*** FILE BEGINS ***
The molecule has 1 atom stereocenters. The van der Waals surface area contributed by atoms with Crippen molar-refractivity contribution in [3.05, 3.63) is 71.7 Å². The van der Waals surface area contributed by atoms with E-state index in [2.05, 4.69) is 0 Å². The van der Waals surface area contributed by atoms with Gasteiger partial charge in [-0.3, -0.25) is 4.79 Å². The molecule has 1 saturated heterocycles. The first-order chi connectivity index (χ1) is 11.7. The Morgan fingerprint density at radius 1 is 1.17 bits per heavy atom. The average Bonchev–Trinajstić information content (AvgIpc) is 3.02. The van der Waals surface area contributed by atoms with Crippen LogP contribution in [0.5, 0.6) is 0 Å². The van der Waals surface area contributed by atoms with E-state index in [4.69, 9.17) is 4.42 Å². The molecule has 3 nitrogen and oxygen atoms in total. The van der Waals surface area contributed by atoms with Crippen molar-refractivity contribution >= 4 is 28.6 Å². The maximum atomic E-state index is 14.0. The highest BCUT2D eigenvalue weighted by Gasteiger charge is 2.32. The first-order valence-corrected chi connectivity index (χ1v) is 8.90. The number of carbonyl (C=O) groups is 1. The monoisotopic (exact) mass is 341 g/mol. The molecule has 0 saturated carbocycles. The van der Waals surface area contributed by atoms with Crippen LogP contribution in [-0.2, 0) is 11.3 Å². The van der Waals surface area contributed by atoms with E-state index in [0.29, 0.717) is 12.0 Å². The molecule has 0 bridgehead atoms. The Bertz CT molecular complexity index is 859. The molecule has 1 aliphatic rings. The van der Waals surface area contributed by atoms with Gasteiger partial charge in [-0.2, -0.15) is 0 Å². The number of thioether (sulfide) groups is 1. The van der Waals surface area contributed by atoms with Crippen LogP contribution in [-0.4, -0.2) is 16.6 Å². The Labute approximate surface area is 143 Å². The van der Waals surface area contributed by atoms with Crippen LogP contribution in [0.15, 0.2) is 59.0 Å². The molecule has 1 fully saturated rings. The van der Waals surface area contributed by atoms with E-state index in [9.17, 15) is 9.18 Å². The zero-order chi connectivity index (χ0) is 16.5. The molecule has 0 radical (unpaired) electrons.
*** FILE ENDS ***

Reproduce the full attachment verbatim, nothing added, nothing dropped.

The molecule has 1 atom stereocenters. The van der Waals surface area contributed by atoms with Crippen molar-refractivity contribution in [3.05, 3.63) is 71.7 Å². The van der Waals surface area contributed by atoms with E-state index in [2.05, 4.69) is 0 Å². The van der Waals surface area contributed by atoms with Gasteiger partial charge in [-0.3, -0.25) is 4.79 Å². The molecule has 1 saturated heterocycles. The first-order chi connectivity index (χ1) is 11.7. The Morgan fingerprint density at radius 1 is 1.17 bits per heavy atom. The average Bonchev–Trinajstić information content (AvgIpc) is 3.02. The van der Waals surface area contributed by atoms with Crippen LogP contribution in [0.5, 0.6) is 0 Å². The van der Waals surface area contributed by atoms with E-state index in [4.69, 9.17) is 4.42 Å². The molecule has 3 nitrogen and oxygen atoms in total. The van der Waals surface area contributed by atoms with Crippen molar-refractivity contribution >= 4 is 28.6 Å². The maximum atomic E-state index is 14.0. The highest BCUT2D eigenvalue weighted by Gasteiger charge is 2.32. The first-order valence-corrected chi connectivity index (χ1v) is 8.90. The number of carbonyl (C=O) groups is 1. The monoisotopic (exact) mass is 341 g/mol. The molecule has 0 saturated carbocycles. The van der Waals surface area contributed by atoms with Crippen LogP contribution in [-0.2, 0) is 11.3 Å². The van der Waals surface area contributed by atoms with E-state index in [0.29, 0.717) is 12.0 Å². The molecule has 0 bridgehead atoms. The Bertz CT molecular complexity index is 859. The molecule has 1 aliphatic rings. The van der Waals surface area contributed by atoms with Gasteiger partial charge in [-0.2, -0.15) is 0 Å². The number of thioether (sulfide) groups is 1. The van der Waals surface area contributed by atoms with Crippen LogP contribution in [-0.4, -0.2) is 16.6 Å². The Labute approximate surface area is 143 Å². The van der Waals surface area contributed by atoms with Crippen LogP contribution in [0.15, 0.2) is 59.0 Å². The molecule has 1 fully saturated rings. The van der Waals surface area contributed by atoms with E-state index in [9.17, 15) is 9.18 Å². The zero-order chi connectivity index (χ0) is 16.5. The molecule has 0 radical (unpaired) electrons.